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Forecasting Tourist Mobility and Overcrowding thanks to Agent Based Models

By Itzhak Omer and Amit Birenboim, Tel Aviv University

Overcrowding is a main negative externality that is associated with tourism. However, data on street level crowding is usually not available for studying this phenomenon. Using Agent based modelling, we can generate synthetic data of tourist mobility that forecasts street level tourist congestion.

Agent-based models (ABM) enable reference to various individuals’ travel behaviour attributes and to the simultaneous effect of the street network structure and land uses on movement flows. In the Jerusalem case study, ABM is used to represent the different movement patterns of local residents and tourists, and the exposure / interaction between them at the street level. The ABM simulation is based on the following ‘basic’ attributes of agents’ travel behaviour that were found most relevant in previous studies:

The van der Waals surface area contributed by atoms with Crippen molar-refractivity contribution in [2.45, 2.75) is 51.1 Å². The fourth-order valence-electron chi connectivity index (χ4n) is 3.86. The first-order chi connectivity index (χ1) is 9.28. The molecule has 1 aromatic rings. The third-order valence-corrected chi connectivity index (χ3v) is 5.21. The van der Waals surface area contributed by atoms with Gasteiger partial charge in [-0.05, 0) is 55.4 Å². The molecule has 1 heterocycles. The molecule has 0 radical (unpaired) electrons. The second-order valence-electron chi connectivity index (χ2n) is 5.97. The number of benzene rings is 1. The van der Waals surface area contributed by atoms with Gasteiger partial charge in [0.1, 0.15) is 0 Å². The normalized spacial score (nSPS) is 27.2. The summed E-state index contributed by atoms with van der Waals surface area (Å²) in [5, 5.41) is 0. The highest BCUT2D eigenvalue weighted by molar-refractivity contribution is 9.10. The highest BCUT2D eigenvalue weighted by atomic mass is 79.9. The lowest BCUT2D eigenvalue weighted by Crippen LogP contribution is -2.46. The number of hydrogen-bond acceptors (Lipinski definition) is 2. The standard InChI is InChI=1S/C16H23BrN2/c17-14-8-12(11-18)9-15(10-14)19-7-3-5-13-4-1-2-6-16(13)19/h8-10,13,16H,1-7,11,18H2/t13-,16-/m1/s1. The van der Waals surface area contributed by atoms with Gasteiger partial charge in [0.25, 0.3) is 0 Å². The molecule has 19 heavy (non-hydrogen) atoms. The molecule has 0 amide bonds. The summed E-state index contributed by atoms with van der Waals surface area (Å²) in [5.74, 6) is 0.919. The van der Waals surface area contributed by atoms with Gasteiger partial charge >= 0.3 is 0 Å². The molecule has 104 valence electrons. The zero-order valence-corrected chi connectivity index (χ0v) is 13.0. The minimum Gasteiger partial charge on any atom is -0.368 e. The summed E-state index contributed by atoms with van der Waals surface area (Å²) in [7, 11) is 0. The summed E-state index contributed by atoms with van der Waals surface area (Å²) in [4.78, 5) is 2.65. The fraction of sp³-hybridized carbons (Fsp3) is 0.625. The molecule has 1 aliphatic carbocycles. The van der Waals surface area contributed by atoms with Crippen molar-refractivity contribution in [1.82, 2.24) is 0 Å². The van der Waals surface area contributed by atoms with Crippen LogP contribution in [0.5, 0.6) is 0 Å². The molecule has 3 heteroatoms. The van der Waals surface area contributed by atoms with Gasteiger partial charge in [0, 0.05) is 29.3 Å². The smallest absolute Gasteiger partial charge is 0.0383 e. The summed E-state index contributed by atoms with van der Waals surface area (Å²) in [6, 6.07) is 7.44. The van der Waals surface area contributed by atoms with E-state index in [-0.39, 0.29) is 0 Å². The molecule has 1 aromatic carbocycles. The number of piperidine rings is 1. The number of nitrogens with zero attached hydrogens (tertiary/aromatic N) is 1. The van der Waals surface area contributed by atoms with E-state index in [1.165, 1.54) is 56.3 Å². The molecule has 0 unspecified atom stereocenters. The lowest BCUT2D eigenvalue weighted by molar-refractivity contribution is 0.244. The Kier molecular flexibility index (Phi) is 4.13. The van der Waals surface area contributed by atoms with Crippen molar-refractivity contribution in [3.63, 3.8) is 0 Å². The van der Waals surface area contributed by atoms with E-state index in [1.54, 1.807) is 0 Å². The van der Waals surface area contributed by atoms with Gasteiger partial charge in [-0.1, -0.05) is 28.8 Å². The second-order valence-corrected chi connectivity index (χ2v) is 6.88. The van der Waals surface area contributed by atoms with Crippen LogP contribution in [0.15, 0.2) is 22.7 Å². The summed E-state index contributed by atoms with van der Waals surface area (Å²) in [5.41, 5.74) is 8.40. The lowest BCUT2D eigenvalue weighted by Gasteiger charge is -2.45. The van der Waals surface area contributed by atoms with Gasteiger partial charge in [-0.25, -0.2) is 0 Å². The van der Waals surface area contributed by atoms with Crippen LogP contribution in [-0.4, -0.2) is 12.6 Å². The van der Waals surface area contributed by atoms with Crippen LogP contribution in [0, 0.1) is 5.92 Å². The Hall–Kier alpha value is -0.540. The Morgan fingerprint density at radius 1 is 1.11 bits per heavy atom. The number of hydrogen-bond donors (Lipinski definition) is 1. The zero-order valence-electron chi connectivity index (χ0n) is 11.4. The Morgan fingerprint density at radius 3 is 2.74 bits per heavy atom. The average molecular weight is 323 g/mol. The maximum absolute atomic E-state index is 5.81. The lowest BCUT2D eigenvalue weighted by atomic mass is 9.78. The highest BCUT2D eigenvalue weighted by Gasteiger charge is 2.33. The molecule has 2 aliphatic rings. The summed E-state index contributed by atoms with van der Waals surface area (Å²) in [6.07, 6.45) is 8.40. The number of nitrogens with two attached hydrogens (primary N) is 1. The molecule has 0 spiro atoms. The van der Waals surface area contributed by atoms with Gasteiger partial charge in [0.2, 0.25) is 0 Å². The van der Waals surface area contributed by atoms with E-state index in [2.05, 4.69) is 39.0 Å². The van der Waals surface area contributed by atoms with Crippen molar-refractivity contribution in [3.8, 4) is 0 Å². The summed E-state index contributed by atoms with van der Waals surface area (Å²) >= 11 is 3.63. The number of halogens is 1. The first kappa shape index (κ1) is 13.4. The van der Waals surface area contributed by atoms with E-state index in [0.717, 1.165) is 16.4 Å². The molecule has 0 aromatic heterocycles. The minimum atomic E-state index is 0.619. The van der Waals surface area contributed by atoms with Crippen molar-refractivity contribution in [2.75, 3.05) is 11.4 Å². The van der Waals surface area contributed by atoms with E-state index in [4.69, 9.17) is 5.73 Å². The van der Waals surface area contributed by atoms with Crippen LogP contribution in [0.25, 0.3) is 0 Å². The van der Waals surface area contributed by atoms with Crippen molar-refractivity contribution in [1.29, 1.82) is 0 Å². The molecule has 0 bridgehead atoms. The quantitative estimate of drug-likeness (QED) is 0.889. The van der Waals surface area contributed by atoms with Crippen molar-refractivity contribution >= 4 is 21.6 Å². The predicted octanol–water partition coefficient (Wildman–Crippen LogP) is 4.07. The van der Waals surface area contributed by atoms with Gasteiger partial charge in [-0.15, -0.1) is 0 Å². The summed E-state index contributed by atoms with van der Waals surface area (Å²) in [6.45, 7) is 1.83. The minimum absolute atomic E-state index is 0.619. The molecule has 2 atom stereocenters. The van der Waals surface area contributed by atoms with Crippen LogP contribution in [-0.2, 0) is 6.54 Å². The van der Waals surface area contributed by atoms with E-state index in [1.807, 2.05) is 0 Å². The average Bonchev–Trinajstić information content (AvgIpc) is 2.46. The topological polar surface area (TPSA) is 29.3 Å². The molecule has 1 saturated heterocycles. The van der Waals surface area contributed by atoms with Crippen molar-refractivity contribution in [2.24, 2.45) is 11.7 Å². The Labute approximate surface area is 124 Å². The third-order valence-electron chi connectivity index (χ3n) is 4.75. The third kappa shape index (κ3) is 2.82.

(i) The attraction/obstruction level of land uses as a destination or as intermediate paths, with distinction between agent types (local residents versus tourists) in this respect;
(ii) Scale/radius for movement and sensitivity to distance: represents the maximal distance available for movement from origin to destination according to destination types and preferences of nearby destinations within this radius;
(iii) Personal status: represents socio-demographic properties, such as age and gender;(iv) Distance type: three types of agents were defined: metric, topological, and angular. Each agent type (local resident and tourist) chooses the relevant shortest path – in terms of metric, topological (the number of turns or direction changes), or angular (cumulative angular change), respectively – between origin-destination pairs.
The ABM was designed with the NetLogo (ver.5.3.1) environment and is associated to geographical layers within ArcGIS software (i.e., street-segment, land uses). Data model is enriched by quantitative data that was collected at the sub urban level such as socio-demographics at the census tract level.